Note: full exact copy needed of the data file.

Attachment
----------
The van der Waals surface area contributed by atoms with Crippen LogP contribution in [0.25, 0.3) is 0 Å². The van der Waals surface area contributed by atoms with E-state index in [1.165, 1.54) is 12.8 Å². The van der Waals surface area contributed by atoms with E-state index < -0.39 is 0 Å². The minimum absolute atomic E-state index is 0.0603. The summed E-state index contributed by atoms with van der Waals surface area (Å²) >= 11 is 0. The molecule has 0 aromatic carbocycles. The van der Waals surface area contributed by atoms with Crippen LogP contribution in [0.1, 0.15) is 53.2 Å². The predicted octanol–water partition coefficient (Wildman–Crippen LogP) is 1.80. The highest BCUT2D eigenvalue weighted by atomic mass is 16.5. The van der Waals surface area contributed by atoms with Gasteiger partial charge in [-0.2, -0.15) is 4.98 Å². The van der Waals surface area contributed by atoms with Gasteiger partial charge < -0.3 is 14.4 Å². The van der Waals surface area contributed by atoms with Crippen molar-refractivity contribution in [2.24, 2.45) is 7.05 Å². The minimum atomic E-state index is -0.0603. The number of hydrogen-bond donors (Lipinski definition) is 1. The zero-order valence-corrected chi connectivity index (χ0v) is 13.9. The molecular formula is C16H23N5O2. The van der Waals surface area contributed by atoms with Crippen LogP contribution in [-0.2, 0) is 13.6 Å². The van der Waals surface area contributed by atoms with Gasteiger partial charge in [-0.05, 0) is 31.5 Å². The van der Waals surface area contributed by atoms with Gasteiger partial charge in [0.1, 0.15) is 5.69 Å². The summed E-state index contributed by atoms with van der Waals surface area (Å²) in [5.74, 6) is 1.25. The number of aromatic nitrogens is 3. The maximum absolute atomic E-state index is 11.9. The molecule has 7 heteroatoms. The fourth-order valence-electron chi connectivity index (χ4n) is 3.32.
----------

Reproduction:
The van der Waals surface area contributed by atoms with Crippen LogP contribution in [0.25, 0.3) is 0 Å². The van der Waals surface area contributed by atoms with E-state index in [1.165, 1.54) is 12.8 Å². The van der Waals surface area contributed by atoms with E-state index < -0.39 is 0 Å². The minimum absolute atomic E-state index is 0.0603. The summed E-state index contributed by atoms with van der Waals surface area (Å²) >= 11 is 0. The molecule has 0 aromatic carbocycles. The van der Waals surface area contributed by atoms with Crippen LogP contribution in [0.1, 0.15) is 53.2 Å². The predicted octanol–water partition coefficient (Wildman–Crippen LogP) is 1.80. The highest BCUT2D eigenvalue weighted by atomic mass is 16.5. The van der Waals surface area contributed by atoms with Gasteiger partial charge in [-0.2, -0.15) is 4.98 Å². The van der Waals surface area contributed by atoms with Gasteiger partial charge < -0.3 is 14.4 Å². The van der Waals surface area contributed by atoms with Crippen molar-refractivity contribution in [2.24, 2.45) is 7.05 Å². The minimum atomic E-state index is -0.0603. The number of hydrogen-bond donors (Lipinski definition) is 1. The zero-order valence-corrected chi connectivity index (χ0v) is 13.9. The molecular formula is C16H23N5O2. The van der Waals surface area contributed by atoms with Crippen LogP contribution in [-0.2, 0) is 13.6 Å². The van der Waals surface area contributed by atoms with Gasteiger partial charge in [-0.05, 0) is 31.5 Å². The van der Waals surface area contributed by atoms with Gasteiger partial charge in [0.1, 0.15) is 5.69 Å². The summed E-state index contributed by atoms with van der Waals surface area (Å²) in [5.74, 6) is 1.25. The number of aromatic nitrogens is 3. The maximum absolute atomic E-state index is 11.9. The molecule has 7 heteroatoms. The fourth-order valence-electron chi connectivity index (χ4n) is 3.32.